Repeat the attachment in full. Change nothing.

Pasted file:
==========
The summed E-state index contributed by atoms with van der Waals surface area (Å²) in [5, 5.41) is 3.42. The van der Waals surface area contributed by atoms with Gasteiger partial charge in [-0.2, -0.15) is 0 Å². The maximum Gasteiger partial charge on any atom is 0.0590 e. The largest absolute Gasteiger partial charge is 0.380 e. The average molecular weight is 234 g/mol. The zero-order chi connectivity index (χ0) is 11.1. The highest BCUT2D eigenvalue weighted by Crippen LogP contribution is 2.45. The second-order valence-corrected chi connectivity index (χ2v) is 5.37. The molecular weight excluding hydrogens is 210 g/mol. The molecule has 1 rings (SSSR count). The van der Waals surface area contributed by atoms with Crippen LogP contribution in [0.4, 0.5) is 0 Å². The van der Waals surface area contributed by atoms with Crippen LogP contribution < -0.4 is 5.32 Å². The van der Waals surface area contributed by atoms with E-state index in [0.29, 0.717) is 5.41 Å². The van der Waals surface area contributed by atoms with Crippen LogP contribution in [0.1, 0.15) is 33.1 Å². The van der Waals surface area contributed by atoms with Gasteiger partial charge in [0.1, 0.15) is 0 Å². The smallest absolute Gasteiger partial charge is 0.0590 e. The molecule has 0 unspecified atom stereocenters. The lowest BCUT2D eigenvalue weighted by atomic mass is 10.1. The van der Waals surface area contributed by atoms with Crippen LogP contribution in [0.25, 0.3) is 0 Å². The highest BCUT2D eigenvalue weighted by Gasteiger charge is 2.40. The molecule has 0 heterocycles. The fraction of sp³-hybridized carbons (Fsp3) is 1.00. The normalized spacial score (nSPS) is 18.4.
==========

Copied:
The summed E-state index contributed by atoms with van der Waals surface area (Å²) in [5, 5.41) is 3.42. The van der Waals surface area contributed by atoms with Gasteiger partial charge in [-0.2, -0.15) is 0 Å². The maximum Gasteiger partial charge on any atom is 0.0590 e. The largest absolute Gasteiger partial charge is 0.380 e. The average molecular weight is 234 g/mol. The zero-order chi connectivity index (χ0) is 11.1. The highest BCUT2D eigenvalue weighted by Crippen LogP contribution is 2.45. The second-order valence-corrected chi connectivity index (χ2v) is 5.37. The molecular weight excluding hydrogens is 210 g/mol. The molecule has 1 rings (SSSR count). The van der Waals surface area contributed by atoms with Crippen LogP contribution in [0.4, 0.5) is 0 Å². The van der Waals surface area contributed by atoms with Crippen LogP contribution < -0.4 is 5.32 Å². The van der Waals surface area contributed by atoms with E-state index in [0.29, 0.717) is 5.41 Å². The van der Waals surface area contributed by atoms with Crippen LogP contribution in [0.1, 0.15) is 33.1 Å². The van der Waals surface area contributed by atoms with Gasteiger partial charge in [0.1, 0.15) is 0 Å². The smallest absolute Gasteiger partial charge is 0.0590 e. The molecule has 0 unspecified atom stereocenters. The lowest BCUT2D eigenvalue weighted by atomic mass is 10.1. The van der Waals surface area contributed by atoms with Crippen LogP contribution in [0.25, 0.3) is 0 Å². The highest BCUT2D eigenvalue weighted by Gasteiger charge is 2.40. The molecule has 0 heterocycles. The fraction of sp³-hybridized carbons (Fsp3) is 1.00. The normalized spacial score (nSPS) is 18.4.